The results for the DO concentrations, respiratory frequencies, and NH4+ and CO2 concentrations in the lidocaine-HCl-administered groups are presented in Tables 6, 7, and 8 and Fig. 4, respectively. The DO concentrations and respiratory frequencies decreased up to 48 hours in all experimental groups (P<0.05; Tables 6 and 7, respectively), whereas the NH4+ and CO2 concentrations increased up to 48 hours in all the experimental groups (both P<0.05; Table 8, Fig. 4). At 6 hours, the DO, NH4+, and CO2 concentrations and the respiratory frequencies had all decreased with increasing lidocaine-HCl concentrations (P<0.05). The CO2 concentration at 6 hours was 12.1±2.83 ppm for the control group, 11.4±3.57 ppm for the 20 ppm lidocaine-HCl group, 9.7±2.39 ppm for the 40 ppm lidocaine-HCl group, 8.2±2.12 ppm for the 60 ppm lidocaine-HCl group, 7.5±1.68 ppm for the 80 ppm lidocaine-HCl group, and 7.1±1.84 ppm for the 100 ppm lidocaine-HCl group. At 12 hours, the DO, NH4+, and CO2 concentrations and the respiratory frequencies had all decreased with increasing lidocaine-HCl concentrations. The CO2 concentration at 12 hours was 15.4±2.95 ppm for the control group, 14.8±2.51 ppm for the 20 ppm lidocaine-HCl group, 14.2±2.15 ppm for the 40 ppm lidocaine-HCl group, 13.4±3.64 ppm for the 60 ppm lidocaine-HCl group, 12.6±2.11 ppm for the 80 ppm lidocaine-HCl group, and 12.0±1.15 ppm for the 100 ppm lidocaine-HCl group. At all other times (18, 24, 30, 36, 42, and 48 hours), the trends in the DO, NH4+, and CO2 concentrations and respiratory frequencies for the control and lidocaine-HCl-administered groups were similar to those at 6 and 12 hours.
Study results indicate that the higher the concentration of anesthetic at each salinity, the shorter the anesthesia time at each salinity. The patterns of clove oil and lidocaine-HCl observed in the marine medaka are similar to previous studies on other bony fishes such as the sockeye salmon, Oncorhynchus nerka, (Woody et al., 2002) the rock bream, Oplegnthus fasciatus (Park et al., 2009), the greenling, Hexagrammos otakii (Park et al., 2003), and the winter flounder, Pleuronectes americanus (Park et al., 2004). The dose response of the marine medaka to clove oil and lidocaine-HCl presented a negative exponential curve, with increased doses resulting in decreased time until the anesthesia stage A6.
Optimum anesthetic concentrations are usually expected to induce anesthesia within 3 min and recovery within 10 min (Son et al., 2001; Park et al., 2003). For this study, it was decided that the optimum anesthesia concentration should be at about 1 min. Considering that the optimal anesthesia time is around 1 min, concentrations of clove oil for the marine medaka were 150 ppm at 0 ppt, 20 ppt, and 30 ppt, and 100 ppm at 10 ppt. The optimal anesthesia concentrations of lidocaine-HCl on the marine medaka were 800 ppm and 700 ppm at 0 ppt and 10 ppt, respectively. At 10 ppt, the optimum anesthetic concentration of clove oil and lidocaine-HCl for the marine medaka was similar to that found in a previous study on the marine medaka and water temperature (Park et al., 2011). Park et al. (2011) also reported that the optimum anesthetic concentration of both anesthetics at 26 ℃ was 100 ppm and 700 ppm, respectively.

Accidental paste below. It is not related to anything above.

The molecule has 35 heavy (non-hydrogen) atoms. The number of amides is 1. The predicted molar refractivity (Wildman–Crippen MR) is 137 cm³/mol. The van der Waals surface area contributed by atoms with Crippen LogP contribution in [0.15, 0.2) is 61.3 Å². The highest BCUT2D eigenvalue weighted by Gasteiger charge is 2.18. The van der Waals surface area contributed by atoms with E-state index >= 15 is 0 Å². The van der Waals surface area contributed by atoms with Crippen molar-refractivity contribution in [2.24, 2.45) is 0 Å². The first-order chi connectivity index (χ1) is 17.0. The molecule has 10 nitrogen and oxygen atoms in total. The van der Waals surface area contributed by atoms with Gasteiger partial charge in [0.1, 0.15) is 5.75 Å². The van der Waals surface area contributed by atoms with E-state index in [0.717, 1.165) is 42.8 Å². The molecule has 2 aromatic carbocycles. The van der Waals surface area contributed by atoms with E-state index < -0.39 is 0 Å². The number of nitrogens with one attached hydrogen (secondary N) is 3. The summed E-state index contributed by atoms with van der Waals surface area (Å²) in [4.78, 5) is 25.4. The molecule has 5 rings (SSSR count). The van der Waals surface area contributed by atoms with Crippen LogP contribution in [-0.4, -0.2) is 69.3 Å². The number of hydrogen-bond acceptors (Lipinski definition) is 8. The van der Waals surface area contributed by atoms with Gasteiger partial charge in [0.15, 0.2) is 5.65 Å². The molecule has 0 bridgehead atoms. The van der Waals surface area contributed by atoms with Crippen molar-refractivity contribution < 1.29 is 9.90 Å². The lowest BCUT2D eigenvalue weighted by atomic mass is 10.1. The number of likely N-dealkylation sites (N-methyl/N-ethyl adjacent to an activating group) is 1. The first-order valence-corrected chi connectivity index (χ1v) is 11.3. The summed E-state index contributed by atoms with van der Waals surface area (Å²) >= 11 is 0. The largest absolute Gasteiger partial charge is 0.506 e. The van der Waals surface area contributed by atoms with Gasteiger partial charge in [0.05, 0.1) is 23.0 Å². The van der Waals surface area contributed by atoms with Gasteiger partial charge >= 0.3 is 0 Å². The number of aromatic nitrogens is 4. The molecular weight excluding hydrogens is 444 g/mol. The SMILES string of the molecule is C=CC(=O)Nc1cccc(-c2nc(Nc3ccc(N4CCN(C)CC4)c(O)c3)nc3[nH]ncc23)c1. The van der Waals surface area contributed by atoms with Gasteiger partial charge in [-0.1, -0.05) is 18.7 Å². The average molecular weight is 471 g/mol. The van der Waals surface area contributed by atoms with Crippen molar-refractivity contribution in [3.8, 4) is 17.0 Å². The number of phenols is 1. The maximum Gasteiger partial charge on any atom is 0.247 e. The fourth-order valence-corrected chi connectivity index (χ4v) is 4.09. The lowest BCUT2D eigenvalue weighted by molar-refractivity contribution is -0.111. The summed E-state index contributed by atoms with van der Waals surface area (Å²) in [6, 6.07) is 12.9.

If the ratio of recovery time to anesthetic time is greater than 1, the recovery time is longer than the anesthesia time. For the clove oil, the ratio is less than 1 at 50 ppm, 100 ppm in 20 ppt, 30 ppt and 40 ppt. Other data were recorded greater than 1 and, at each water salinity, the ratio of recovery time to anesthesia time increased as the anesthesia concentration was increased (P<0.05). That is, anesthesia time was shortened as anesthesia concentration increased, but recovery time increased relatively. On the contrary, anesthesia time increased as anesthesia concentration was reduced, but recovery time was shortened relatively (P<0.05). A similar result was reported for the rock bream (Park et al., 2009) in that the increment of clove oil concentration corresponds to the increment of ratio of recovery time to anesthesia time. For lidocaine-HCl, the ratio is less than 1 at 200 ppm in 30 ppt and 40 ppt. Other ratios of recovery time to anesthesia time are greater than 1. This means that recovery time is longer than the anesthesia time for lidocaine-HCl. No other specific regulation was found from this result.
For specific details of this research, anesthesia time and recovery time were fastest at 10 ppt. Anesthesia of fish is accomplished through the gills. High metabolism causes rapid breathing. If metabolism is high, the anesthesia is absorbed faster through the gills (Summerfelt & Smith, 1990). Thus, metabolism of the marine medaka at 10 ppt is expected to be higher than at any other salinity. Results show that anesthetic time and recovery time at 10 ppt are faster than other salinities for further confirmation, comparative physiology research needs to be undertaken to determine these details.